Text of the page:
The government’s power to restrict foreign investment

Investments to acquire control of Canadian businesses that exceed certain monetary thresholds are required to undergo a net benefit review (NBR) process, which considers whether the investment likely to be of net benefit to Canada – an essentially economic test. Under the ICA’s separate national security review (NSR) process, the government has the power to review virtually any investment of any value into Canada by a non-Canadian to determine whether they “would be injurious to national security”. No monetary thresholds apply to the NSR process, and minority/non-controlling investments can be reviewed.

The Policy provides that where NBR applies, GoC will only approve an SOE investment in critical minerals “on an exceptional basis”. It will also consider the extent of foreign state control or influence that will be had on the Canadian business, whether it will continue to operate on a commercial basis in accordance with free market principles, and whether it will continue to adhere to Canadian corporate governance and other laws and standards. GoC will also consider the degree of competition and concentration of foreign ownership in the relevant sector.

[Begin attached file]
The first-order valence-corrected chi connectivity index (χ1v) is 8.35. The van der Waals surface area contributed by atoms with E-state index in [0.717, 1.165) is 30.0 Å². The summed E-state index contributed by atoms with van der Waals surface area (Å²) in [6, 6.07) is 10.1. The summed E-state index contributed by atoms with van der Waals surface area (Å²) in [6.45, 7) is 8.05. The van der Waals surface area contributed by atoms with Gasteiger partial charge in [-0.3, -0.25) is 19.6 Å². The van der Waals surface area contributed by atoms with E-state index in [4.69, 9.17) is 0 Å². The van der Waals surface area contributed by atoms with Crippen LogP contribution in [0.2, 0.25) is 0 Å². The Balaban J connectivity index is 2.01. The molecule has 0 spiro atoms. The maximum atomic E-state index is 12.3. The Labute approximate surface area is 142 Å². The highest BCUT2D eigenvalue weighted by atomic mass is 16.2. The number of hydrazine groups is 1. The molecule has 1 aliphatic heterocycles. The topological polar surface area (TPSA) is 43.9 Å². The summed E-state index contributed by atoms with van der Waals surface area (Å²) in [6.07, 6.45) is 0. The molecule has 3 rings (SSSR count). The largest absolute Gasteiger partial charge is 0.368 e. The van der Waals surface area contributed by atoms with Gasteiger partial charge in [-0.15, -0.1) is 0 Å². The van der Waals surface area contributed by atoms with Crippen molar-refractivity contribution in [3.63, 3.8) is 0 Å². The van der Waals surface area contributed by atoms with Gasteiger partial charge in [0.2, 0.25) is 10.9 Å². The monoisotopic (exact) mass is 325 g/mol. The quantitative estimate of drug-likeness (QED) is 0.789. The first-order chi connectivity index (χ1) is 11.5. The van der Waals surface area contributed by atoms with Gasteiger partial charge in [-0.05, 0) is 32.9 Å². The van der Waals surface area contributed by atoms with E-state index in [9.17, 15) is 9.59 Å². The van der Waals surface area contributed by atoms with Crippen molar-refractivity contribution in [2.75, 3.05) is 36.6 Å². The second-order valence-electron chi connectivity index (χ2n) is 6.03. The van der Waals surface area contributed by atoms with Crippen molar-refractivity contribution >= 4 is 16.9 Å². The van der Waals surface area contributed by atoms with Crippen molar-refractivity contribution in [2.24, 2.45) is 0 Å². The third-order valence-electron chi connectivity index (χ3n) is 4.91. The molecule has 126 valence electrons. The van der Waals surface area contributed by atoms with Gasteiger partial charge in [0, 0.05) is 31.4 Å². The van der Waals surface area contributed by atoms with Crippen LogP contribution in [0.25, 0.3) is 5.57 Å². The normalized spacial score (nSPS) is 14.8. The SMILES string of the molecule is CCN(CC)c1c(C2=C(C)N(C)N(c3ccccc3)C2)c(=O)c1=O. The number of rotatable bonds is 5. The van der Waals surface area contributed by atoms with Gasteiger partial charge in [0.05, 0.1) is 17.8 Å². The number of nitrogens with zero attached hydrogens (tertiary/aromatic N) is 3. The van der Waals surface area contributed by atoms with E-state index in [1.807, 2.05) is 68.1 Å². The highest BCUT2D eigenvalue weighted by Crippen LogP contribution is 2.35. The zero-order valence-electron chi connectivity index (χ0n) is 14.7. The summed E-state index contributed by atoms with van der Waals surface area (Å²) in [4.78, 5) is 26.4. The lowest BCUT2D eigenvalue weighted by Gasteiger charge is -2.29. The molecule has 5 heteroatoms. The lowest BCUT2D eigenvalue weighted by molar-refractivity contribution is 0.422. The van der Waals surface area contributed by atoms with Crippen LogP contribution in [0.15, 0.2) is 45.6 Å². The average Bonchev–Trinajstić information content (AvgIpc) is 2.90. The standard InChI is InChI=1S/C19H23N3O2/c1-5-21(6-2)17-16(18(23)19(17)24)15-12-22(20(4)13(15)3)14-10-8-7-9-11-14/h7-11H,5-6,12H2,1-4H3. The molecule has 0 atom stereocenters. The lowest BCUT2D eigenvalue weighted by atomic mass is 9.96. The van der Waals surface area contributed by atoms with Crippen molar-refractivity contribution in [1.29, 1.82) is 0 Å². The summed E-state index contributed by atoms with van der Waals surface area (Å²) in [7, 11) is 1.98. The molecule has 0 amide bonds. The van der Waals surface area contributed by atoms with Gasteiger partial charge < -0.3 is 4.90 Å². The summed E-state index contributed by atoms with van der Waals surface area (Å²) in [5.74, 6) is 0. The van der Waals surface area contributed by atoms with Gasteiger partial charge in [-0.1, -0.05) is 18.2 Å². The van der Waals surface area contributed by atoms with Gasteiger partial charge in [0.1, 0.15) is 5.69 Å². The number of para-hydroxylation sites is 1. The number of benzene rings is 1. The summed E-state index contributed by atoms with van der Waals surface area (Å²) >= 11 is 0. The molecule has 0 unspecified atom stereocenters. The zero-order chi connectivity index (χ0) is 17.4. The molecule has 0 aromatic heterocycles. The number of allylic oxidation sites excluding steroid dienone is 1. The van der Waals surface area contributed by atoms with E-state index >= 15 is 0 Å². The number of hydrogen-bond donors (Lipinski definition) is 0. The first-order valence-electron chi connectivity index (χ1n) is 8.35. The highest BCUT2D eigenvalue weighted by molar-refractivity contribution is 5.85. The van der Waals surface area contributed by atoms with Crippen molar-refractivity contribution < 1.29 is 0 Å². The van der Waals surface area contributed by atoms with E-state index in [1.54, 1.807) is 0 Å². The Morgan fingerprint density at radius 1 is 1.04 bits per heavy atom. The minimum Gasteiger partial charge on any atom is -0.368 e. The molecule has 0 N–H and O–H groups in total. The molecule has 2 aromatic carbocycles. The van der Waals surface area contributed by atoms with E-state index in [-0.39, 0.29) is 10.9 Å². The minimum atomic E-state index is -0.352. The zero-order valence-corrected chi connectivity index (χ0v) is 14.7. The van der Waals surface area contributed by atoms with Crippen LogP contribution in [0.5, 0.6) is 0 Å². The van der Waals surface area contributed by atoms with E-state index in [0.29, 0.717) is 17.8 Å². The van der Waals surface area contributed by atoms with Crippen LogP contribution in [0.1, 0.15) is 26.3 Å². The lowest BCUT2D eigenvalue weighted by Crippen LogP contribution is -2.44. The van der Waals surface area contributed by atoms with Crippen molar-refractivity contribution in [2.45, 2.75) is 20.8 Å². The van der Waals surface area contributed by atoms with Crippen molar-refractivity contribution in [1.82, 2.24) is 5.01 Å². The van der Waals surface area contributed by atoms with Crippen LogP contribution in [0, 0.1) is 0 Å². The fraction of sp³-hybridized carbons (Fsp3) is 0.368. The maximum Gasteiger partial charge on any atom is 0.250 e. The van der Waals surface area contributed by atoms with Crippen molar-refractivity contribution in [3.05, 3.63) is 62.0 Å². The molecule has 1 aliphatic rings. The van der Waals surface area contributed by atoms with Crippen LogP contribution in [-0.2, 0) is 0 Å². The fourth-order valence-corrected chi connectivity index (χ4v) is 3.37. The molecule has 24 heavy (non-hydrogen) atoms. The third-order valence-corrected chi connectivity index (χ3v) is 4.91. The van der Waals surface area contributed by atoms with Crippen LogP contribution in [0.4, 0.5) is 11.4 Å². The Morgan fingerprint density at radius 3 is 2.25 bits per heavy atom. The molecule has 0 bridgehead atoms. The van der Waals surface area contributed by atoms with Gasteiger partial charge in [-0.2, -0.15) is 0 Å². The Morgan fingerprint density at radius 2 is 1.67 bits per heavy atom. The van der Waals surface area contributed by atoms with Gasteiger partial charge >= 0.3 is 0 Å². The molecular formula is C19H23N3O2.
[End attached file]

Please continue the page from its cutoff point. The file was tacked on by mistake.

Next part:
In the context of an NSR of such an investment, the Policy provides that GoC will consider the size, scope and location of the Canadian business, its strategic value to Canada, the extent of foreign state control or influence that will be had on the Canadian business, the effect that the investment may have on the ability of Canadian supply chains to exploit the critical minerals at issue, and “the current geopolitical circumstances and potential impact on allied relations.” The recent order that three Chinese companies divest their minority interests in Canadian mining companies was pursuant to an NSR, as non-controlling investments are not subject to NBR.